Over 50 Irish Harpers & Musicians to Perform at Harps Alive Festival

Over 50 harpers and musicians will take to the stage throughout July as part of the 2022 Harps Alive│An Chruit Bheo│Harps Leevin festival.

Hailing from cities and counties across Ireland, north and south, including Dublin, Antrim, Armagh, Donegal, Portstewart, Ballymoney, Limerick and Galway and coming in from the UK, dozens of Ireland’s finest harpers and musicians will arrive in Belfast this weekend to perform at the main festival weekend.

The 2022 Harps Alive│An Chruit Bheo│Harps Leevin festival will bring together harpers, musicians and historians from throughout the island in celebration of the 230th anniversary of the landmark Harpers’ Assembly in Belfast in 1792, while also serving as a recognition of the renowned works of organist and collector Edward Bunting.

Having already opened with events in Magilligan and Mussenden Template last weekend, the festival represents five days filled with music, history and heritage. The majority of the festival takes place across a number of sites in Belfast this weekend concluding in Dublin on July 24. 

The festival marks the 230th anniversary of the Harpers’ Assembly in Belfast in 1792. Back then, the event brought together 11 harpers, six of whom were blind and the eldest, Denis Hempson from Derry (1695 -1807), was 97. One of the greatest Irish traditional harpers, Hempson was the only one to use the ancient way of playing with the fingernails. 

Aibhlín McCrann, Chair of Cruit Éireann Harp Ireland, said that celebrating the anniversary presented a unique musical opportunity for the harping community.

“We are delighted to bring harpers from all over Ireland and farther afield together to mark 230 years since the Belfast Harpers’ Assembly in Belfast” she said. 

“Our harping heritage transcends boundaries and has really connected the partners, north and south.

“It is wonderful to hear the harpers’ music reflecting our living tradition and to see that there is so much interest in it. We are looking forward to welcoming audiences across the city of Belfast to our concerts, talks and exhibitions and in Dublin later in the month.”

As part of the original Assembly’s agenda, the 19-year-old organist Edward Bunting (1773-1843) was employed to write down the music of the harpers and to transcribe their techniques. He subsequently published three volumes of music in 1797, 1809 and 1840. Named ‘The Ancient Music of Ireland,’ this unique collection has inspired many generations of harpers in Ireland and beyond. 

Niamh O Brien, 30-year-old harper from Limerick will be playing with 12 other harpers at the festival’s opening concert. 

“I’m honoured to be performing at the Harps Alive Festival. It is a wonderful opportunity to connect with other harpers, immerse myself in modern Irish harping, and dive into the music of the past,” she said. 

Currently living in Kerry, Niamh plays folk, traditional and contemporary music. Giving a glimpse into the festival’s diverse programme, she says the audience “will hear a wonderful balance of past and present as some of Ireland’s best harp players re-imagine the music of the Belfast Harp Festival 1792.”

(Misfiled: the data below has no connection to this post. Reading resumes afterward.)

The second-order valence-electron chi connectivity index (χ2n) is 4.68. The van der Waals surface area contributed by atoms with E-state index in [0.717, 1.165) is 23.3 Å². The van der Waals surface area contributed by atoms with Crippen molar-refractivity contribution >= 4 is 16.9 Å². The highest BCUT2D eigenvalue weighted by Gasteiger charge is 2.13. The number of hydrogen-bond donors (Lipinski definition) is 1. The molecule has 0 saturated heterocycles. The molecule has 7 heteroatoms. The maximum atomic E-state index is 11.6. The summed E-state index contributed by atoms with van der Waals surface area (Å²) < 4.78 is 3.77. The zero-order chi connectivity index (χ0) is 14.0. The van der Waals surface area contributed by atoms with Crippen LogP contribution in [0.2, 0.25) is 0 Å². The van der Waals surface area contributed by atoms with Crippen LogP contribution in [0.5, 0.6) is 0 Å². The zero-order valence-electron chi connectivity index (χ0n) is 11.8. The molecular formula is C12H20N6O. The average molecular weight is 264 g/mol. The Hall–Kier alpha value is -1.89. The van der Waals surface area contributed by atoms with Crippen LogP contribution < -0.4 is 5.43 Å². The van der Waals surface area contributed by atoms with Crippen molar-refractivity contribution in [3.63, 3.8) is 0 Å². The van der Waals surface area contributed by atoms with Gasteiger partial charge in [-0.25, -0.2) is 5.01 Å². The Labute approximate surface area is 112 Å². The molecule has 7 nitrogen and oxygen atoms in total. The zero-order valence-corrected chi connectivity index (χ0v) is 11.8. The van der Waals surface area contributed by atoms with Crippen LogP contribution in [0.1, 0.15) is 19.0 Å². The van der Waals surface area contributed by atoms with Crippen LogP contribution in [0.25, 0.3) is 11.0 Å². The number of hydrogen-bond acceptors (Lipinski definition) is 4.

Organised by the Harps Alive partnership (Harp Ireland and Reclaim The Enlightenment), the festival will feature three major concerts, smaller recitals, talks and workshops in Belfast, in addition to an exhibition in Linen Hall Library, and a new publication by David Byers on Harpers’ Gatherings 1790-1840 in Ireland. 

Speaking of her involvement in the festival, composer Anne-Marie O’Farrell from Dublin, whose playing inspired some of  the world’s leading harp makers to change their design of Irish harp said: “I will be performing harp duets with my wonderful friend and colleague Cormac De Barra. It will be a fabulous mix of harp duets, on pedal harp and Irish Harp, with the music by O’Carolan, Handel, Tarrega and ourselves. It’ll be a lively, cheerful programme.”

Anne-Marie works in classical, Irish, contemporary and improvised genres. Her signature album ‘Embrace: New Directions for the Irish Harp’, released recently, includes many groundbreaking premiere recordings of pieces never before recorded on the Irish harp. Soon, she will premiere her Irish Harp Concerto at the World Harp Congress in Cardiff with the BBC National Orchestra of Wales.

Alannah Thornburgh, 27, from Swinford, Co Mayo, will perform at the Harps Alive Commemorative Concert on July 16. 

“I will be playing a tune from the Bunting collection on my own, and I will also be playing a tune from the Bunting collection as part of a trio with Fiona Gryson & Sharon Carroll,” she said. 

Alannah grew up learning and playing traditional Irish music on harp, fiddle and piano. With her musical trio Alfi, she plays a blend of traditional Irish & Appalachian old-time music and songs. Her bandmates are Ryan McAuley (five-string banjo) and Fiachra Meek (whistle, uilleann pipes).

A daughter of an American who plays traditional Irish & American music on fiddle, and is also a jazz saxophonist, Alannah likes to explore her family’s musical heritage, reimagining ancient airs and tunes from the Irish harping and American Appalachian and jazz traditions.

John Gray, Chair of Reclaim the Enlightenment said the Harps Alive│An Chruit Bheo│Harps Leevin festival is rooted in musical history.

“In bringing more than 50 harpers to Belfast, the festival will create the largest ever such assembly in the city,” he added. 

“It will be a celebration of the heritage of the harp and the contemporary revival of harp playing, and when it concludes we hope to have created more awareness of the harp tradition with the public and leave a lasting legacy.”

Check out the full festival programme at http://harpsalive.com

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